One of the main differences I had with him was over Israel, and what I thought was his failure to appreciate the Jewish state and the fight of its people for survival. My own review of his memoir called him on the contradictions of his position, and was sharply critical of his writings about the topic. I expected him to be more than upset. Instead, he phoned me to say that “I expected nothing less from you,” and promised to think about the points I made. Later, he told my wife and I that he had read and learned a great deal about the topic from the book we had written on Harry S. Truman and Israel’s birth.
At a debate I attended at Georgetown University between Hitchens and his old Trotskyist comrade from Britain, Tariq Ali, the two came to blows of the fiercest nature. When audience members and Ali referred to Israel’s leaders as Nazis, Hitchens responded that the charge was a slander against a people whose leaders were defending themselves against aggression, and although one might oppose the policies of Likud, its representatives could not be condemned in such vicious terms. A critic of Zionism who obstinately refused to understand the principles of its proponents, Hitch was clearly softening a bit and departing from the kind of venom he once used against Israel himself.
Yes, he had a dark side, alluded to here by my friend David Horowitz, who over the years had been in regular dialogue with Hitch, and whose own organization Hitchens often appeared at and spoke for — despite the fact that he did not consider himself a man of the political Right. But Hitchens privately tried to rethink some things. He continued to admire Victor Navasky, and seemed oblivious to Navasky’s denial about the sins of the Old Left, and his belief in the innocence of Alger Hiss. When Hitch seemed upset about the news that I.F. Stone at one point was working for the NKVD (predecessor of the KGB), I gave Hitchens the long article by Max Holland, a Nation editorial board member, that convincingly argued for Stone’s guilt. Hitchens told the friend who gave him the piece that if Holland thought Stone was guilty, there must be something to it.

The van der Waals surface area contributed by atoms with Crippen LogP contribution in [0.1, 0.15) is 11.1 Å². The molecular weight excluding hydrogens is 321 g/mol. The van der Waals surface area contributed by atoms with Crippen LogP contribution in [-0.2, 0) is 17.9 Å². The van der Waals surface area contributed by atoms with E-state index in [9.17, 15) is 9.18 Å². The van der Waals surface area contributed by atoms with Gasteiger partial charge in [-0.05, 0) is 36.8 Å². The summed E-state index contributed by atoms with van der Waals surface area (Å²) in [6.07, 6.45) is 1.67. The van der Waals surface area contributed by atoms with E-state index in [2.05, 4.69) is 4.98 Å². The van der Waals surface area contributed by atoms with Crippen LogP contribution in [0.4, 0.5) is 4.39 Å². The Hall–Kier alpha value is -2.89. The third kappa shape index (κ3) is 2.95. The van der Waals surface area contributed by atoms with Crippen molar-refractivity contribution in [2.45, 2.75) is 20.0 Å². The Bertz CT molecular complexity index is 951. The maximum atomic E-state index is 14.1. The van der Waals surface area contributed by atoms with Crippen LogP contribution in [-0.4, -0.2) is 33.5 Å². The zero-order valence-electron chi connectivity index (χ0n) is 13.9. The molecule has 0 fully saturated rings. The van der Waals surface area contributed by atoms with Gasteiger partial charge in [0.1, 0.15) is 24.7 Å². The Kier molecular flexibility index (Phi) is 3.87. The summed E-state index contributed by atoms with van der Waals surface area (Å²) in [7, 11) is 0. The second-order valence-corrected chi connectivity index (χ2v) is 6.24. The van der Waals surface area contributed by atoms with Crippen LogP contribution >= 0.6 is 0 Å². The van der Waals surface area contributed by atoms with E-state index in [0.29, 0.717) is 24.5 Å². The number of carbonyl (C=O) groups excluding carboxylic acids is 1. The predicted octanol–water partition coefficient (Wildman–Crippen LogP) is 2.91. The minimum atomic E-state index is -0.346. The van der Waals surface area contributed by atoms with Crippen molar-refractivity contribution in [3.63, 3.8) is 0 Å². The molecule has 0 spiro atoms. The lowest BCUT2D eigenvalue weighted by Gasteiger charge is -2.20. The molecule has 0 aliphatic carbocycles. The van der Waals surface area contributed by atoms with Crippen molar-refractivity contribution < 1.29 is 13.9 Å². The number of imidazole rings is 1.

Hitchens befriended many of the young journalists who came to know and admire him. Speaking of one common friend in particular, he said: “Isn’t it terrific that there are people like him here to carry on our fight?”
A short while back, my own son told me that his work took him to a conference, where he heard a wonderful talk by Alex Hitchens on al-Qaeda. Michael, my son, did not realize that was Hitchens’ son, and that I had actually met Alex at Hitchens’ apartment where my wife and I went to bring him lunch, and where despite his suffering from chemotherapy, he acted as the wonderful host he was and tried to carry on as if nothing was wrong. Mike told me that Alex’s talk was brilliant, and that he and Alex exchanged business cards and talked afterwards for some time. I told this to Hitchens, who was thrilled to learn of how circumstance had brought our two sons together, and that the new generation was concerned with the same issues and bonding over the new fights that had to be won in the future.
Christopher was a bundle of contradictions, a “contrarian” for life as he put it himself, a man who was charming, witty, a wonderful guest and raconteur, and a man who simply could not put up with hypocrisy and tyranny. I miss him greatly, and like so many others who knew him only from his writing, mourn his loss. R.I.P. And if you meet St. Peter and he asks you why you were not a believer, like the late Sidney Hook, you can tell him: “You didn’t give me enough evidence.”